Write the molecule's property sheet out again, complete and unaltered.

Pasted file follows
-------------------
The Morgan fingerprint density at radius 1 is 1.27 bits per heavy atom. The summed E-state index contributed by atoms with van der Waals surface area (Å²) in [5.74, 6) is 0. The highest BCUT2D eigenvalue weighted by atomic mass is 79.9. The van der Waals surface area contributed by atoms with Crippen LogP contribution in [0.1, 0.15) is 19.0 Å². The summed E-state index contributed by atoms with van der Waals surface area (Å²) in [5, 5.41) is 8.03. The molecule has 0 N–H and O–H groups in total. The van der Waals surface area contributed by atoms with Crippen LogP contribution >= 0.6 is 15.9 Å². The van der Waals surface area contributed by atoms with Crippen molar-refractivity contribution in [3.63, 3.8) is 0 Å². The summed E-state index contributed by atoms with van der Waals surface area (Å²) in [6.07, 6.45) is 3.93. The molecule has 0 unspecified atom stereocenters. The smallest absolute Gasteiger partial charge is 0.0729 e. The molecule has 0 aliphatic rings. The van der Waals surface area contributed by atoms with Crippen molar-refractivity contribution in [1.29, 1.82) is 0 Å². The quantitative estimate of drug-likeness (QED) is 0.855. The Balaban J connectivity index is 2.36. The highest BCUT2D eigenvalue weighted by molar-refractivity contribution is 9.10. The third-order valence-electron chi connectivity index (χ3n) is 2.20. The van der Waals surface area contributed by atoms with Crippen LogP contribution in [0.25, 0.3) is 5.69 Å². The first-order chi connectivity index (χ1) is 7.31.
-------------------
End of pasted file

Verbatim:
The Morgan fingerprint density at radius 1 is 1.27 bits per heavy atom. The summed E-state index contributed by atoms with van der Waals surface area (Å²) in [5.74, 6) is 0. The highest BCUT2D eigenvalue weighted by atomic mass is 79.9. The van der Waals surface area contributed by atoms with Crippen LogP contribution in [0.1, 0.15) is 19.0 Å². The summed E-state index contributed by atoms with van der Waals surface area (Å²) in [5, 5.41) is 8.03. The molecule has 0 N–H and O–H groups in total. The van der Waals surface area contributed by atoms with Crippen LogP contribution >= 0.6 is 15.9 Å². The van der Waals surface area contributed by atoms with Crippen molar-refractivity contribution in [3.63, 3.8) is 0 Å². The summed E-state index contributed by atoms with van der Waals surface area (Å²) in [6.07, 6.45) is 3.93. The molecule has 0 unspecified atom stereocenters. The smallest absolute Gasteiger partial charge is 0.0729 e. The molecule has 0 aliphatic rings. The van der Waals surface area contributed by atoms with Crippen molar-refractivity contribution in [1.29, 1.82) is 0 Å². The quantitative estimate of drug-likeness (QED) is 0.855. The Balaban J connectivity index is 2.36. The highest BCUT2D eigenvalue weighted by molar-refractivity contribution is 9.10. The third-order valence-electron chi connectivity index (χ3n) is 2.20. The van der Waals surface area contributed by atoms with Crippen LogP contribution in [0.25, 0.3) is 5.69 Å². The first-order chi connectivity index (χ1) is 7.31.